A gun attack blamed on jihadists in central Mali near the border with Burkina Faso left two policemen and two civilians dead, security officials said.
The victims were killed yesterday “by armed Islamists in the village of Bih”, about five kilometres (three miles) from the Burkinabe border, a provincial police official said, speaking on condition of anonymity. The official said the gunmen were travelling on motorcycle.
One of the policemen and one of the civilians died immediately as a result of the shooting, and the other two victims died of their injuries soon after, according to a Malian security source.
The source said the attackers were members of Macina Liberation Front (FLM), a new group that emerged earlier this year and has claimed responsibility for a number of attacks, some targeting security forces in central Mali.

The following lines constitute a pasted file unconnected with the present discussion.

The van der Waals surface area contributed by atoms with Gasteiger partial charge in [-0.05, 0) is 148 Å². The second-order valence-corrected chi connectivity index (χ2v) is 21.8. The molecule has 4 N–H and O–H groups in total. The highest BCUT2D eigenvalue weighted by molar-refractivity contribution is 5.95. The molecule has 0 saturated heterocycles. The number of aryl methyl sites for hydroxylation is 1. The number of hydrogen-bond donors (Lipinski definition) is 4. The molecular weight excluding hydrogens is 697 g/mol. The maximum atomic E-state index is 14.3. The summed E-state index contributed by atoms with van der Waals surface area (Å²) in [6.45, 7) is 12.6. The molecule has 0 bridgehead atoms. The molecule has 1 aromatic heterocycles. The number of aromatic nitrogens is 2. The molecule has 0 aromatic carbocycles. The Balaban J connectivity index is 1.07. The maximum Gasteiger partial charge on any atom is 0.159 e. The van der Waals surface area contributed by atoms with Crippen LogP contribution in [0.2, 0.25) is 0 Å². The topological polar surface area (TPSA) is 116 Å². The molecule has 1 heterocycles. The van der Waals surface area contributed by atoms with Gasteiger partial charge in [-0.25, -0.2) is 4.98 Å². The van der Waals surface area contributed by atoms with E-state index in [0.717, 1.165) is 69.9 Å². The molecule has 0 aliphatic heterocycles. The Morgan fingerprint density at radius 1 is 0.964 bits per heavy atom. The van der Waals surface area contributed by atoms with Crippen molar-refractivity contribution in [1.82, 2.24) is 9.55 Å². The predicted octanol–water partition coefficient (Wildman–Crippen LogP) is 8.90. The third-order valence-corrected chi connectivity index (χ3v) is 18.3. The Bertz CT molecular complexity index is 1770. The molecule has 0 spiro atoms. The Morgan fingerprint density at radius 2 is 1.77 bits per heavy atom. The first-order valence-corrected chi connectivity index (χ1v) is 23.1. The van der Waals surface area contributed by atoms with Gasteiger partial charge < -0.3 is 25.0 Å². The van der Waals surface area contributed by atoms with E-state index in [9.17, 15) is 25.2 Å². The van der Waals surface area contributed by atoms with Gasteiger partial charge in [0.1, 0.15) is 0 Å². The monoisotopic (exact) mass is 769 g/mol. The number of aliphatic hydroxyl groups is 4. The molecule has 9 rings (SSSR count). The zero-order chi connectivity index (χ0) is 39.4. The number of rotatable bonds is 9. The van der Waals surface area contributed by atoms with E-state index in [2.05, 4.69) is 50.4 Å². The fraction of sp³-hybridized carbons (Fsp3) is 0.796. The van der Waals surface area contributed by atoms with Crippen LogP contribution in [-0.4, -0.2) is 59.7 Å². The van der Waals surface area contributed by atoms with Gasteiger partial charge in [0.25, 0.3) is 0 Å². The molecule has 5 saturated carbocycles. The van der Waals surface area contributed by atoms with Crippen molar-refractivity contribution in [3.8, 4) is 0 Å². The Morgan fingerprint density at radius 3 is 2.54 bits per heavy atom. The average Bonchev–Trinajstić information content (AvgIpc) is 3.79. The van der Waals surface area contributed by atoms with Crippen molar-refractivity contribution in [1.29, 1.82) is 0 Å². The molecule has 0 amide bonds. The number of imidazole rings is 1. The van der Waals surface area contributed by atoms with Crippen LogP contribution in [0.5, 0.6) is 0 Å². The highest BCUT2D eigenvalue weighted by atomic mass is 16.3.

The FLM draws its support from the Fulani people of central Mali, and is also linked to Ansar Dine — Arabic for “defenders of the faith” — one of the groups that took control of Mali’s vast arid north in April 2012.
According to the Malian security source, authorities were investigating whether the FLM maintained a rear base in nearby Burkina Faso.
Mali was shaken by a coup in 2012 that cleared the way for Tuareg separatists to seize towns and cities of the north, an expanse of desert the size of Texas.
Al-Qaeda-linked militants then overpowered the Tuareg, taking control of the region for nearly 10 months until they were ousted in a French-led military offensive.
The vast desert region is now controlled by a patchwork of armed groups, loyal to the government or the Tuareg-led former rebels.